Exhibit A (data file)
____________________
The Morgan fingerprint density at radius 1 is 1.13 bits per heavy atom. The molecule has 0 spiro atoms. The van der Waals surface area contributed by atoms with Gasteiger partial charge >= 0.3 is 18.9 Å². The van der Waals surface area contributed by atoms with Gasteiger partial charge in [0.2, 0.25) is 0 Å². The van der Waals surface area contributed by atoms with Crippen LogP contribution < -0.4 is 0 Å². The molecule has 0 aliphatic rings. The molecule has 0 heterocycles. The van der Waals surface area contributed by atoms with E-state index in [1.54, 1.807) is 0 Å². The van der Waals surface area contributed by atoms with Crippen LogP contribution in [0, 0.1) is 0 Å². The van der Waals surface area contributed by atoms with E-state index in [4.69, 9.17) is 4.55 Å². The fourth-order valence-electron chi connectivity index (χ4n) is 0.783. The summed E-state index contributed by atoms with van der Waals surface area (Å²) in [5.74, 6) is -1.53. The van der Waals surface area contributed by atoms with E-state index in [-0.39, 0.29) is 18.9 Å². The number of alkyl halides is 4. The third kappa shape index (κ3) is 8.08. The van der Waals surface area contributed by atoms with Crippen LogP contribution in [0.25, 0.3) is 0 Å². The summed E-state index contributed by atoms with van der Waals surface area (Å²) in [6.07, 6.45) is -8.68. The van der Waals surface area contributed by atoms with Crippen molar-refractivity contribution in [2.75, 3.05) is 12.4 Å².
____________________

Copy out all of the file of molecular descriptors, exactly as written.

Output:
The Morgan fingerprint density at radius 1 is 1.13 bits per heavy atom. The molecule has 0 spiro atoms. The van der Waals surface area contributed by atoms with Gasteiger partial charge >= 0.3 is 18.9 Å². The van der Waals surface area contributed by atoms with Gasteiger partial charge in [0.2, 0.25) is 0 Å². The van der Waals surface area contributed by atoms with Crippen LogP contribution < -0.4 is 0 Å². The molecule has 0 aliphatic rings. The molecule has 0 heterocycles. The van der Waals surface area contributed by atoms with E-state index in [1.54, 1.807) is 0 Å². The van der Waals surface area contributed by atoms with Crippen LogP contribution in [0, 0.1) is 0 Å². The van der Waals surface area contributed by atoms with E-state index in [4.69, 9.17) is 4.55 Å². The fourth-order valence-electron chi connectivity index (χ4n) is 0.783. The summed E-state index contributed by atoms with van der Waals surface area (Å²) in [5.74, 6) is -1.53. The van der Waals surface area contributed by atoms with E-state index in [-0.39, 0.29) is 18.9 Å². The number of alkyl halides is 4. The third kappa shape index (κ3) is 8.08. The van der Waals surface area contributed by atoms with Crippen LogP contribution in [0.25, 0.3) is 0 Å². The summed E-state index contributed by atoms with van der Waals surface area (Å²) in [6.07, 6.45) is -8.68. The van der Waals surface area contributed by atoms with Crippen molar-refractivity contribution in [2.75, 3.05) is 12.4 Å².